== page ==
Canned Bear

Posted Sept. 28, 2010, at 12:41 p.m.

Rangers in the Allagash Wilderness Waterway (AWW) are required to take care of nuisance wildlife from time to time. It used to be a yearly occurrence to have at least one bear problem on the waterway each season. I have handled quite a few bear situations over my 34-year career with the Bureau of Parks and Lands.

One particular small bruin that Jim Kelly and I took care of at a campsite on Chamberlain Lake was very memorable. I was actually working on the Penobscot River Corridor at the time. I was delivering some paint to Chamberlain Bridge at the end of the day. After dropping off the paint, we were having a cup of tea and some of Glenda’s goodies when we heard a knock at the door. A young couple that was camped at Ledge Point campsite nervously explained that a bear cub was at their campsite and wouldn’t leave.

I looked at Jim and said, “Let’s go catch it!” So Jim got some leftover spaghetti out of the refrigerator, and I got a garbage can from the shop. We hopped in the boat and headed up the lake. We stopped at the campsite, laid the trash can on its side, threw the spaghetti in the bottom of the can and waited.

We waited for about an hour with no sign of the bear. Just as soon as the couple landed their canoe on shore, the bear showed up. He was somewhat larger than we expected. He was a yearling bear weighing about 50 pounds, not a cub as the couple had explained back at the ranger station.

It wasn’t long before our little bear smelled the food in the back of the trash can. He was eating the spaghetti, but he was a little large for the can, and his hind feet were outside the makeshift bear trap.

Jim looked at me and whispered, “I’ll tip the can up, you push the bear the down, and I’ll slam the cover on.”

I nodded my approval of the plan. Jim tipped the can up, and I pushed the bear down, but before Jim could slam the cover down, the bear jumped out. “No, no, no!” Jim said. “When you push the bear down, you need to, hold him down until I can get the cover on.”

I told Jim that I thought it would be better if I tipped the can up, and he pushed the bear down; he agreed.

It wasn’t long before the young bear was back eating the spaghetti in the bottom of the trash can. Jim and I looked at each other; when he nodded, I tipped the can up, Jim pushed the bear down and held him there until I slammed the cover on. I sat on the can while Jim went for some rope in the boat to tie down the cover.

The canned bear howled and thrashed around in that garbage can while I sat on top of it. He bent the cover up and stuck his paw out, but I shoved it back in and moved my weight to that side of the can. Then he stuck his paw out in another location, and I pushed it back in again. I actually thought that the trash can was going to disintegrate before Jim got back with the rope.

After what seemed like an eternity, we finally got the cover tied down securely. We said our goodbyes to the young couple and loaded the canned bear in the boat.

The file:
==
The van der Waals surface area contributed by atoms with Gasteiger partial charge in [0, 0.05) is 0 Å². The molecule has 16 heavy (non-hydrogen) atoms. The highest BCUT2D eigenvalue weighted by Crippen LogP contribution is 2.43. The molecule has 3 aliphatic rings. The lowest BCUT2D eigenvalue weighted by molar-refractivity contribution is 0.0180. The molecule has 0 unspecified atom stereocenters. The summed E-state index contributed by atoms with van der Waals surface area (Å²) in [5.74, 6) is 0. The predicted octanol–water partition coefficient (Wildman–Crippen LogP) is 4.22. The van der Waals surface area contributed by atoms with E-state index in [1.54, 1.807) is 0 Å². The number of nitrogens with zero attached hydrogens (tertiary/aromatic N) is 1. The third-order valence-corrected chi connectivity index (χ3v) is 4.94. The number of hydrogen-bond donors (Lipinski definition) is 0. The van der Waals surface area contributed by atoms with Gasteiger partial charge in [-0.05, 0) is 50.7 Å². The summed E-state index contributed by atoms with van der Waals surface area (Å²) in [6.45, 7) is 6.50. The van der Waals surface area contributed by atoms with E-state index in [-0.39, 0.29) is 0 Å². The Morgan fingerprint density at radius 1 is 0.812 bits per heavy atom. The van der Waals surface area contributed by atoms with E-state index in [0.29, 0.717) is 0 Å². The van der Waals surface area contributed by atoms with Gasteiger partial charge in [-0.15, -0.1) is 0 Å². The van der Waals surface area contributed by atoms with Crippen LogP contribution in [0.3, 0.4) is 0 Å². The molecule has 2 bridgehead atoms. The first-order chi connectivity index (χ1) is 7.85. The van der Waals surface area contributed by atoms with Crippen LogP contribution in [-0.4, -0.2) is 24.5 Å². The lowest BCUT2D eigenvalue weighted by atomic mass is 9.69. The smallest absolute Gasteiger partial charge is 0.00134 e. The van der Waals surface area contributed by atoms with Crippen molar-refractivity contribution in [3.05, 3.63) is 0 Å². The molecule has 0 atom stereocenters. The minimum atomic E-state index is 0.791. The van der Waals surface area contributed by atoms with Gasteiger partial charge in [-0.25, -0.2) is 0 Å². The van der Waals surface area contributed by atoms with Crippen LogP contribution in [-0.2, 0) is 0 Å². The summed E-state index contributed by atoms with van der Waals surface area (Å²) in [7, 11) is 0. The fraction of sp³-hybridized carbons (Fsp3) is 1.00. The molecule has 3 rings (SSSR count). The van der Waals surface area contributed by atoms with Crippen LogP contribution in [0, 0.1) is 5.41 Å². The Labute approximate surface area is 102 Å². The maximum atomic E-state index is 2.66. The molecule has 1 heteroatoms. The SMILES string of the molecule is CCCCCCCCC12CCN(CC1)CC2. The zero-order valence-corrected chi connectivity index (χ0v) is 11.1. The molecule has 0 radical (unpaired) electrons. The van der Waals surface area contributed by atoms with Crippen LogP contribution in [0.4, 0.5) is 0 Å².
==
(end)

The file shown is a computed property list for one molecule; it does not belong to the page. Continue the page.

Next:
So, there we were — heading down the lake in a boat as I sat on the bouncing can while the bear tried to escape. Pondering our situation, I looked over at Jim and said, “It’s not going to be good if this bear gets out while we are going down the lake!”

We made it down to the ranger station without any major problems. The trash can was getting weak from all the thrashing that the bear was doing. So Jim went up to the shop and came back with a larger trash can made out of heavy gauge steel. We put the can with the bear inside the larger trash can — effectively double-canning the bear.

After securely lashing down the cover, we loaded the double-canned bear into the back of my truck.

Before heading back down towards the West Branch, I made a radio call to the game warden, Alvin Theriault at Rip Dam. I told Alvin that we had a furry package for him and I would be at his house in travel time. By the time we met up with Alvin to make the switch, it was nearly 11 p.m. Alvin looked at me and said, “I really want to thank you for this, Matt.” It being late, Alvin decided to take the bear to the near by Bear Brook dump on the Greenville Road and let it go.

The next day, Alvin got a complaint that a small bear had climbed inside a car on the Greenville Road when some people stopped to feed it. So Alvin went back to the Bear Brook dump and found our problem bear. He got the bear into the back of his truck, which had a cap on it, by throwing half of his sandwich in the back and slamming his tailgate and cap shut once the bear had climbed in and started eating his sandwich.

This time, our little bear took a long ride up on the Ragmuff Road. When Alvin got to the planned location, he opened the back of his truck, but the bear wouldn’t get out. So Alvin threw the other half of his sandwich on the ground. When the bear hopped out of the truck Alvin jumped in the cab and took off down the road. Alvin told me later that the last time he saw the bear, the critter was chasing his truck down the road at 50 miles an hour, probably looking for the other half of the sandwich.

Lesson learned: Please don’t feed the bears!

For information on the AWW, click here, or call 207-941-4014, e-mail heidi.j.johnson@main.gov or write to the Bureau of Parks & Lands, 106 Hogan Road, Bangor 04401

Waterway notes: New satellite phones are now available for emergency use at Chamberlain Bridge and Churchill Dam. These phones were purchased with funds made available though a Maine Outdoor Heritage Fund grant. The AWW is seeking volunteers and funds to restore a section of the historic tramway between Eagle and Chamberlain lakes. For information on how you can help with this restoration project contact Matt LaRoche at matt.laroche@maine.gov or call at 695-3721 ext. 4.

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